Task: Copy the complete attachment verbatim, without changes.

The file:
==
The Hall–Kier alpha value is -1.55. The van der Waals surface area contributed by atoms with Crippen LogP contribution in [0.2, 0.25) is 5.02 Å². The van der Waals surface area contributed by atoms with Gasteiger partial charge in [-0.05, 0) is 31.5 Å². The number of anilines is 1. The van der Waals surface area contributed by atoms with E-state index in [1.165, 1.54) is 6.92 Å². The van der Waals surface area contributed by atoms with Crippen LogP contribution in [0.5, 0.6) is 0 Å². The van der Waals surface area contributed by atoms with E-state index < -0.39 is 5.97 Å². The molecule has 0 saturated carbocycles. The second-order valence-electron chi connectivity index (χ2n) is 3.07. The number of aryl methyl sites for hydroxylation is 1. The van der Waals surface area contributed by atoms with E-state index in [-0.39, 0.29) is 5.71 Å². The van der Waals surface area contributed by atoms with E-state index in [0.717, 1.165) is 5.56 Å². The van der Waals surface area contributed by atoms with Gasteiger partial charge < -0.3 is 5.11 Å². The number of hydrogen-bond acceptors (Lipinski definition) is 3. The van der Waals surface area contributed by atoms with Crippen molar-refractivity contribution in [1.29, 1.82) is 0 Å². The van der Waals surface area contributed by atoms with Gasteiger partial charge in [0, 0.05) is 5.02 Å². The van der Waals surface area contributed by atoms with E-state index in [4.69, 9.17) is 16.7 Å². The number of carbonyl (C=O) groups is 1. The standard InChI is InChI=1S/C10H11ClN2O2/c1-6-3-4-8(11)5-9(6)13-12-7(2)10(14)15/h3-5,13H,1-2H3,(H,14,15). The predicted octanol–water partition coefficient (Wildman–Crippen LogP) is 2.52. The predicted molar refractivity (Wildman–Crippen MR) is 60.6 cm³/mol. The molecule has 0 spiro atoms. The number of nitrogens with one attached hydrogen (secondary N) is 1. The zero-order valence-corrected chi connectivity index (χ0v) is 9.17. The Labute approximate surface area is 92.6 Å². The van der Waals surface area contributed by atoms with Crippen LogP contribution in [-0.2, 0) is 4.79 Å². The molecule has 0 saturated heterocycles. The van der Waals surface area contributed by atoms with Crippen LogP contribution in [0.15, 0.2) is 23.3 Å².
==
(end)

The Hall–Kier alpha value is -1.55. The van der Waals surface area contributed by atoms with Crippen LogP contribution in [0.2, 0.25) is 5.02 Å². The van der Waals surface area contributed by atoms with Gasteiger partial charge in [-0.05, 0) is 31.5 Å². The number of anilines is 1. The van der Waals surface area contributed by atoms with E-state index in [1.165, 1.54) is 6.92 Å². The van der Waals surface area contributed by atoms with Crippen LogP contribution in [0.5, 0.6) is 0 Å². The van der Waals surface area contributed by atoms with E-state index < -0.39 is 5.97 Å². The molecule has 0 saturated carbocycles. The second-order valence-electron chi connectivity index (χ2n) is 3.07. The number of aryl methyl sites for hydroxylation is 1. The van der Waals surface area contributed by atoms with E-state index in [-0.39, 0.29) is 5.71 Å². The van der Waals surface area contributed by atoms with E-state index in [0.717, 1.165) is 5.56 Å². The van der Waals surface area contributed by atoms with Gasteiger partial charge < -0.3 is 5.11 Å². The number of hydrogen-bond acceptors (Lipinski definition) is 3. The van der Waals surface area contributed by atoms with Crippen molar-refractivity contribution in [1.29, 1.82) is 0 Å². The van der Waals surface area contributed by atoms with Gasteiger partial charge in [0, 0.05) is 5.02 Å². The van der Waals surface area contributed by atoms with E-state index in [4.69, 9.17) is 16.7 Å². The number of carbonyl (C=O) groups is 1. The standard InChI is InChI=1S/C10H11ClN2O2/c1-6-3-4-8(11)5-9(6)13-12-7(2)10(14)15/h3-5,13H,1-2H3,(H,14,15). The predicted octanol–water partition coefficient (Wildman–Crippen LogP) is 2.52. The predicted molar refractivity (Wildman–Crippen MR) is 60.6 cm³/mol. The molecule has 0 spiro atoms. The number of nitrogens with one attached hydrogen (secondary N) is 1. The zero-order valence-corrected chi connectivity index (χ0v) is 9.17. The Labute approximate surface area is 92.6 Å². The van der Waals surface area contributed by atoms with Crippen LogP contribution in [-0.2, 0) is 4.79 Å². The molecule has 0 saturated heterocycles. The van der Waals surface area contributed by atoms with Crippen LogP contribution in [0.15, 0.2) is 23.3 Å².